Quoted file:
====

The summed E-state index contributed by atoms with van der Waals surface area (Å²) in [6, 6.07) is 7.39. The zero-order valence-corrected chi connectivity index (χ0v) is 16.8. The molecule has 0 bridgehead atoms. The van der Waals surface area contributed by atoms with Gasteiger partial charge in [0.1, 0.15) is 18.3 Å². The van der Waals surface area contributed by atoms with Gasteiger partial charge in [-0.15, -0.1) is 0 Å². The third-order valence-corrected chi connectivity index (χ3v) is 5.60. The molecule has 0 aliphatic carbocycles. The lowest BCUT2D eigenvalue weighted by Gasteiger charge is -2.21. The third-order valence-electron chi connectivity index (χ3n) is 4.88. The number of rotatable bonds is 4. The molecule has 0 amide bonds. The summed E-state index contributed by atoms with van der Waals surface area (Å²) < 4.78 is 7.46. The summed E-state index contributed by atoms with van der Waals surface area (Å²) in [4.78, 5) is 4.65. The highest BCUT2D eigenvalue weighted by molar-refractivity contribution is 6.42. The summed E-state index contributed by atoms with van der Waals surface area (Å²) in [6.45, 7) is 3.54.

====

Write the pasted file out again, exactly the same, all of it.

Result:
The summed E-state index contributed by atoms with van der Waals surface area (Å²) in [6, 6.07) is 7.39. The zero-order valence-corrected chi connectivity index (χ0v) is 16.8. The molecule has 0 bridgehead atoms. The van der Waals surface area contributed by atoms with Gasteiger partial charge in [0.1, 0.15) is 18.3 Å². The van der Waals surface area contributed by atoms with Gasteiger partial charge in [-0.15, -0.1) is 0 Å². The third-order valence-corrected chi connectivity index (χ3v) is 5.60. The molecule has 0 aliphatic carbocycles. The lowest BCUT2D eigenvalue weighted by Gasteiger charge is -2.21. The third-order valence-electron chi connectivity index (χ3n) is 4.88. The number of rotatable bonds is 4. The molecule has 0 amide bonds. The summed E-state index contributed by atoms with van der Waals surface area (Å²) < 4.78 is 7.46. The summed E-state index contributed by atoms with van der Waals surface area (Å²) in [4.78, 5) is 4.65. The highest BCUT2D eigenvalue weighted by molar-refractivity contribution is 6.42. The summed E-state index contributed by atoms with van der Waals surface area (Å²) in [6.45, 7) is 3.54.